A powerful drama about one woman’s escape from the Hasidic community…
Normally, I wouldn’t review a show a couple of months after it has dropped on Netflix as feels like I have missed the boat. But German-American drama mini-series Unorthodox, which debuted on the streaming site on the 26th March, is a show that didn’t get a lot of buzz here in the UK and is absolutely deserving of a look.
The four-part drama, based on Deborah Feldman’s 2012 autobiography Unorthodox: The Scandalous Rejection of My Hasidic Roots is a fascinating exploration of one woman, nineteen-year old Esty (Shira Haas), who escapes an arranged marriage in an ultra-Orthodox Hasidic community in Williamsburg New York. Fleeing to Germany, Esty discovers a life free of her Hasidic roots and connects with a group of young musicians. Unorthodox is the first Netflix series to be primarily in Yiddish, though there is a mix of English and German language spoken.
Across the four parts, we follow two narratives; Esty’s escape to Germany and exploration of her life outside the Hasidic community and her life one-year earlier as she finds herself arranged to be married to Yanky (Amit Rahav) a member of one of the community’s highest regarded families. While her life in the Germany is presented as an uplifting journey to freedom, this is contrasted by the suffocating, almost traumatic experiences she endures in becoming Yanky’s wife.
Shira Haas is phenomenal as Esty; the scenes in the past portray her as a somewhat idealistic eighteen year-old, believing that marriage and motherhood will complete her. And yet, even this ideology is tested; Esty seeking piano lessons from the tenant of her family’s company demonstrates that she is willing to be more than her society want her to be. This is explicitly shown in the scenes in Germany in the present day, where Esty seeks out the opportunity to join the music academy, forging new relationships with the musicians and casting away her old life.
The scene in the first episode where she joins them at the lake and casts off her wig is a powerful moment; a literal shedding of her Hasidic upbringing, coupled with the uplifting score by Antonio Gamble. Esty’s fierceness as she seeks out new a new life, is what drives the story forward. She embraces western fashion, liking her shaved head to a fashion statement, even indulging in what her old community would consider extremely shocking actions – drinking, clubbing and even sleeping with Robert (Aaron Altaras).
The irony of course is that Esty isn’t the only one to break the rules and beliefs of the Hasidic community. While her mother Leah (Alex Reid) openly broke away from her roots years ago, even those within can be ‘corrupted’ by the Western world. When Yanky and his cousin Moishe (Jeff Wilbusch) head to Berlin to bring Esty back, Moishe quickly indulges in everything the city has to offer; drinking, gambling, he is as eager to live beyond the Hasidic community as Esty but cannot openly escape it. As much as he threatens Esty and her mother, as much as he is a dangerous wild card, there is something sympathetic about the man who can only be himself when he is on the other side of the world.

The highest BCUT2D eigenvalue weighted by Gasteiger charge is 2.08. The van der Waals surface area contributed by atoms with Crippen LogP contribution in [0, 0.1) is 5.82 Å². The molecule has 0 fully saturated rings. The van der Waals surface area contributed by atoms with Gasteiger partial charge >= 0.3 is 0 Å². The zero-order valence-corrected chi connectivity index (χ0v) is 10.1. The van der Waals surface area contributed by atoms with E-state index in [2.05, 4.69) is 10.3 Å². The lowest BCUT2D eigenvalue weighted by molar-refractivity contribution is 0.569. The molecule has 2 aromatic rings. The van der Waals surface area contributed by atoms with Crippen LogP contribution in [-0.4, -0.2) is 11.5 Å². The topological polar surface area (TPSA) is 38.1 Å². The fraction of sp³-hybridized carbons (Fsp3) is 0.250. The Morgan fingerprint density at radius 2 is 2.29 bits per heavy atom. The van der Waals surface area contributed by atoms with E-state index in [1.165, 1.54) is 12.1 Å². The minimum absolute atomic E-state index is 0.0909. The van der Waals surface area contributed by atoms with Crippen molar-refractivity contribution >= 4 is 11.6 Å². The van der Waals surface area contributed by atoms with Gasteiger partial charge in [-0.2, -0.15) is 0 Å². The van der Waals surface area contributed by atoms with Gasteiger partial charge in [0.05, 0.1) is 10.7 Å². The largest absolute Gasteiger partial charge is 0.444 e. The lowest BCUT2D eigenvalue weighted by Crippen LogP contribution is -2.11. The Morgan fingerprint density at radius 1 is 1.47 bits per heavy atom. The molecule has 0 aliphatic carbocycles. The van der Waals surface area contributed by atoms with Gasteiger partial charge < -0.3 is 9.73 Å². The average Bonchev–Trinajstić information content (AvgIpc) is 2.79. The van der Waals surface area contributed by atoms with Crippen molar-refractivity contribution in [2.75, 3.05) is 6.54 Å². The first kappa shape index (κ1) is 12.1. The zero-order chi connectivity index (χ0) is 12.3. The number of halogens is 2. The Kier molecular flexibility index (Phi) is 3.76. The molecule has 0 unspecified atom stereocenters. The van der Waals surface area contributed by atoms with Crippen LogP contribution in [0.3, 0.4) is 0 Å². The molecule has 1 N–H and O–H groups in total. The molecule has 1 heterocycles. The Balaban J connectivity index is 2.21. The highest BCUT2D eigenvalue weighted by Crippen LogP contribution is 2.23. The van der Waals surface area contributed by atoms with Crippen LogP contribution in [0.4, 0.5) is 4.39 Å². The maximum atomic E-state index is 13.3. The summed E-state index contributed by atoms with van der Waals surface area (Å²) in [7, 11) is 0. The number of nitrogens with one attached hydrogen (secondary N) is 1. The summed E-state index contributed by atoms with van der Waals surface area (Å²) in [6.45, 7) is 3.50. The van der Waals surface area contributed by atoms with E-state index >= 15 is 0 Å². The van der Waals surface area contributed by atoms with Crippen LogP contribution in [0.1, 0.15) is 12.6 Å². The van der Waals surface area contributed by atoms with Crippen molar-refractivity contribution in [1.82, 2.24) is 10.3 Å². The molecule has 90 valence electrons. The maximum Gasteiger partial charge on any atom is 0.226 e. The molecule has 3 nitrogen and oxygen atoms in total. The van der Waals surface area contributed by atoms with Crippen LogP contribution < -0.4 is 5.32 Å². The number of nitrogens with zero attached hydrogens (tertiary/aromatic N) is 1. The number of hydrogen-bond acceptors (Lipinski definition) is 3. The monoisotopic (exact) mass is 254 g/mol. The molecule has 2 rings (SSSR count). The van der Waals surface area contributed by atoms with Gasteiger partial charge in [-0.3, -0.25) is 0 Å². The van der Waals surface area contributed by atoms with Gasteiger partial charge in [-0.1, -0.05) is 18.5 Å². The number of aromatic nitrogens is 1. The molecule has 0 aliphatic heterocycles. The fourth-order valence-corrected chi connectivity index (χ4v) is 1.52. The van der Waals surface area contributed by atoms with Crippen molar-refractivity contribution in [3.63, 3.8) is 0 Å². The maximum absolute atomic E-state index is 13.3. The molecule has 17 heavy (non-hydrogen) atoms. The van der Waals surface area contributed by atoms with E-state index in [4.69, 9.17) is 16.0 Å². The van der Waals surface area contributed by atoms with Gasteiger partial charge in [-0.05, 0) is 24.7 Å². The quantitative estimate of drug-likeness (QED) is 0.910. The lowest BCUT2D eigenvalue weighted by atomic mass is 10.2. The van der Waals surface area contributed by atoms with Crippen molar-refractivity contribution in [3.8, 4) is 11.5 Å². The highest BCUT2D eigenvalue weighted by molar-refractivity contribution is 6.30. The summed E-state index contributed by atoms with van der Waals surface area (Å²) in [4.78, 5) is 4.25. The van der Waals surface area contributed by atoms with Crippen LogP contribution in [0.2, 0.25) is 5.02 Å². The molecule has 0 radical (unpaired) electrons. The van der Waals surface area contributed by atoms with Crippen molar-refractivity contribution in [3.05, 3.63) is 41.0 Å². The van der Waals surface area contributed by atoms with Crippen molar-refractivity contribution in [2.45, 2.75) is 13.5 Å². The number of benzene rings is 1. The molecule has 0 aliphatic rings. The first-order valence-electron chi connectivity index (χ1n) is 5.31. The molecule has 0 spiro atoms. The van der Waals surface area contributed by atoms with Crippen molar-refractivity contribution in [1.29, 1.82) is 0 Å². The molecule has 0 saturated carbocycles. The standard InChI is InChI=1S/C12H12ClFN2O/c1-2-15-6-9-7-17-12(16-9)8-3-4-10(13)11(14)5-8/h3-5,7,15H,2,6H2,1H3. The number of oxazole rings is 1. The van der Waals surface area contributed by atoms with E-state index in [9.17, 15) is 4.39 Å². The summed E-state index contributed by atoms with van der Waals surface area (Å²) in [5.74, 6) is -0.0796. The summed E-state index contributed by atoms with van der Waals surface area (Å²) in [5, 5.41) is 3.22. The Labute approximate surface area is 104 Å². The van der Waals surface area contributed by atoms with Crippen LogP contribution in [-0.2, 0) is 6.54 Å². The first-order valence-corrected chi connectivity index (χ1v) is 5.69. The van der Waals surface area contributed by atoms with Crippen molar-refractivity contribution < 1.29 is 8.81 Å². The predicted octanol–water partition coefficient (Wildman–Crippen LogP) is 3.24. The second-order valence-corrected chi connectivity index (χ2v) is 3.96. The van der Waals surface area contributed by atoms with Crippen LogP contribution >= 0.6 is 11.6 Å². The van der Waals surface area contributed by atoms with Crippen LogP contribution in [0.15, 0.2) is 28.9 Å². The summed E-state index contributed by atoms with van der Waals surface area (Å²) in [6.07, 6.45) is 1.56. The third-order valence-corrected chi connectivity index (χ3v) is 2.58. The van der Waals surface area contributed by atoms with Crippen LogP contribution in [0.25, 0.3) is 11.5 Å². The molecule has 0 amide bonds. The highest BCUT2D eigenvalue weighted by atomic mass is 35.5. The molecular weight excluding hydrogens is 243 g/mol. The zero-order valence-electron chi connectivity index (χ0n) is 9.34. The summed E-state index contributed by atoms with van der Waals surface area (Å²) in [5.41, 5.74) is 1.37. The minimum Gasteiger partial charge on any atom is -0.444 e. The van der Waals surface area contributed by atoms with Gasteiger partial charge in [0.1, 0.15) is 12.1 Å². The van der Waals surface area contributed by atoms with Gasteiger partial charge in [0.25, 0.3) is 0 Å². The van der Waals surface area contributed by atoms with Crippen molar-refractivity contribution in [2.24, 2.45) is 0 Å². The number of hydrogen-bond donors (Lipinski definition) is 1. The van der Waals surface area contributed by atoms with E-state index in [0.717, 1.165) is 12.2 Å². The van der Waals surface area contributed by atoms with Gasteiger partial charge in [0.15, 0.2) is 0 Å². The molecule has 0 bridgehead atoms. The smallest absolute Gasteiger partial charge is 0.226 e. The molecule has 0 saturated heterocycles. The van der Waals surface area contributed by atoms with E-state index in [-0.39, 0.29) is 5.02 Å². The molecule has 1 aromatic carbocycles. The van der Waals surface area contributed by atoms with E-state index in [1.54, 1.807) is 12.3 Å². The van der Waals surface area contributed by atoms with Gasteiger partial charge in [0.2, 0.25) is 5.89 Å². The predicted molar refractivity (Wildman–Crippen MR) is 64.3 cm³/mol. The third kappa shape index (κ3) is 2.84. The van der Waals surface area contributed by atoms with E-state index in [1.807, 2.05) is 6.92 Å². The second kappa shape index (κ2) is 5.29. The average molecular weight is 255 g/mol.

The juxtaposition of the scenes in Germany with Esty’s past make her journey even more liberating. Her marriage to Yanky becomes increasingly harrowing. The scene showing her being ‘observed’ by the Shapiro matriarch in a supermarket, being judged for her worthiness to marry Yanky, is just the first step to her loosing her freedom. The wedding itself is concerned more with Yanky than her, the subsequent hair shaving scene one of the most brutal scenes in all of Unorthodox. It is not easy viewing; Yanky and Esty’s attempts to have sex and conceive a child become increasingly difficult to watch, Esty’s worthiness as his wife being judged at every turn. Her dissolution at the life she thought she would have, the community around her, makes her discovery of a new life in Germany all the more richer.
Unorthodox is a powerful piece of storytelling, anchored by an absorbing performance by Shira Haas. It offers a harsh, disturbing glimpse into the role of women in the Hasidic community with an uplifting tale of freedom. The open-ended nature of the story may frustrate some, but there is something hopeful in the way the mini-series ends. We never know whether she got the scholarship, whether she has a relationship with Robert, or how she raises Yanky’s child alone in Germany. But that final scene, as she waves to her passing friends and sits alone at a café, is full of hope. Esty is free of her past and the future is boundless.
Unorthodox is available to stream on Netflix now.
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